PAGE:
Interview with Minister of State for Europe Michael Roth in the newspaper “Die Welt” on current developments in Turkey (8 November 2016)
Turkey is locking up the opposition leader and journalists, closing down newspapers, arresting members of parliament, firing academics, and would like to reinstate capital punishment – and the West is doing nothing. Isn’t that the case?
What is happening right now in Turkey is in no way compatible with our European values, or with our understanding of the rule of law, democracy and freedom of the press. That is why our response to the Turkish Government is absolutely clear: That’s not how it works!
And yet the signal being sent by the European Union is not at all clear. Is that because, in some Member States, authoritarian politicians in the mould of Erdogan are holding sway?
The EU must continue speaking to Turkey with one voice. It must not allow itself to be divided. After all, Turkey still wants to become a member of the EU. Against the background of current events, it must explain how this could be accomplished. Ankara knows very well that reinstatement of the death penalty will lead to the suspension of EU accession negotiations.
Was it not recently hoped that the capital punishment issue would soon be dropped?
A few weeks ago, I participated in a discussion in the Council of Europe’s Committee of Ministers in Strasbourg with the Turkish Foreign Minister. He expressed his clear commitment to our European values. Reinstatement of the death penalty is definitely not one of these values. Now the Turkish President must decide whether he wishes to continue down the path towards Europe, or whether he will turn away from Europe.
On Wednesday, the so-called progress report on accession negotiations between the EU and Turkey is due to be presented. What do you expect? Could this be the first-ever retrogression report?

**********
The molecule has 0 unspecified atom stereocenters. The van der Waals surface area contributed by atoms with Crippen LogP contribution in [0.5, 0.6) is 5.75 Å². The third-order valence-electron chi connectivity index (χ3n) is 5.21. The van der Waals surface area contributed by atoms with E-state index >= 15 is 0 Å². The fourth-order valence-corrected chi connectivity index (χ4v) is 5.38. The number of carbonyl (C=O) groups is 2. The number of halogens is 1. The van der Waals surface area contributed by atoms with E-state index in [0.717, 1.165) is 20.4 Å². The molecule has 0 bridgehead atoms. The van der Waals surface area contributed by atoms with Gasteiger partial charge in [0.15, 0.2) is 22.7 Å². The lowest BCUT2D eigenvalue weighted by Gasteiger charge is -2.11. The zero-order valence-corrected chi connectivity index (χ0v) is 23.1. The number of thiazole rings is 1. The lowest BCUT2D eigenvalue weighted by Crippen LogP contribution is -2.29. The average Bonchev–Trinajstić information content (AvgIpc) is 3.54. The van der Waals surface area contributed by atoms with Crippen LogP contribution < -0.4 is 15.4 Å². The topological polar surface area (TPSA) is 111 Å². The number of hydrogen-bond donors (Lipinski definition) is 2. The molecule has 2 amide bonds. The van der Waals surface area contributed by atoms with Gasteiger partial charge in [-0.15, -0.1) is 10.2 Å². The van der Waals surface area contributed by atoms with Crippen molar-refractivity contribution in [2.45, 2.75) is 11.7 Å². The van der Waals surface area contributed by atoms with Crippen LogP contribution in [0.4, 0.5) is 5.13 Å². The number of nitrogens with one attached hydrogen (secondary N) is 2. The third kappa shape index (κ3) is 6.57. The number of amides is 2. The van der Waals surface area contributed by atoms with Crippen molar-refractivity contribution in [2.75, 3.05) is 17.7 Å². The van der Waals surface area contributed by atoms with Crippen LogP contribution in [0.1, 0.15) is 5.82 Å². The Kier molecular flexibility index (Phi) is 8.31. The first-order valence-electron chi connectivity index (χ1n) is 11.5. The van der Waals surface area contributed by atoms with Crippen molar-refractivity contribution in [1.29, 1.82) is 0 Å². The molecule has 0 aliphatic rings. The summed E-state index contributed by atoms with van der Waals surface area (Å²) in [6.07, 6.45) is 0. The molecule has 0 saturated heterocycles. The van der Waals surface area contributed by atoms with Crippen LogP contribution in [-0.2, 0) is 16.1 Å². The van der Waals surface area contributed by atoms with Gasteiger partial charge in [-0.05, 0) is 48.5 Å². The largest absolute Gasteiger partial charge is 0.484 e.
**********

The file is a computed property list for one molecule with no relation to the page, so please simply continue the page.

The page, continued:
The European Commission will indeed present a negative report, but it will not be the first time it does so. The last report was highly critical, as well. The Commission will make a level-headed, very clear and very critical assessment of what is going badly in Turkey – or not progressing at all. Unfortunately, it’s quite a long list.
Level-headedness is a good thing in politics. But which red lines would the Turkish Government still need to cross for the EU to decide to break off negotiations with Ankara?
It’s easy to call for an end to accession negotiations. Ending talks is simple. Talking with Ankara during these troubled times is far more difficult. Particularly Germany, a country that has three million inhabitants with Turkish roots, should press for continuation of the talks. Otherwise, we will lose the opportunity for an open, frank and honest exchange of views with our counterparts.
Is the call to end negotiations not perfectly justified?
Well, who would actually suffer if talks were now to be completely broken off? Such a step would more than anything leave in the lurch those Turks who are Western-oriented. There is a large part of Turkish society that is still pro-European and that places great hope in the EU. We must not disappoint these people, they have enough trouble in Turkey as it is.
Is it not bizarre for the EU to still be conducting accession negotiations with a government that since the attempted coup has closed some 155 news media outlets via emergency decrees?
Negotiations are indeed not going well. We are not opening any new chapters. But I remain convinced that the EU should not turn away from Turkey, because this will not improve anything in the country, but rather make many things worse.
Is Turkey in the process of doing away with its parliamentary democracy?
The way opposition members of parliament are being treated is unacceptable. President Recep Tayyip Erdogan should know that it is the power of law that prevails, not the law of the powerful. This must also apply to Turkey.
Erdogan is using the state of emergency that has been proclaimed to solidify his claim that might makes right.
Turkey has a legitimate right to follow up on the attempted coup, but only with full respect for the rule of law. I greatly doubt whether this is being adhered to in all necessary activities following the coup.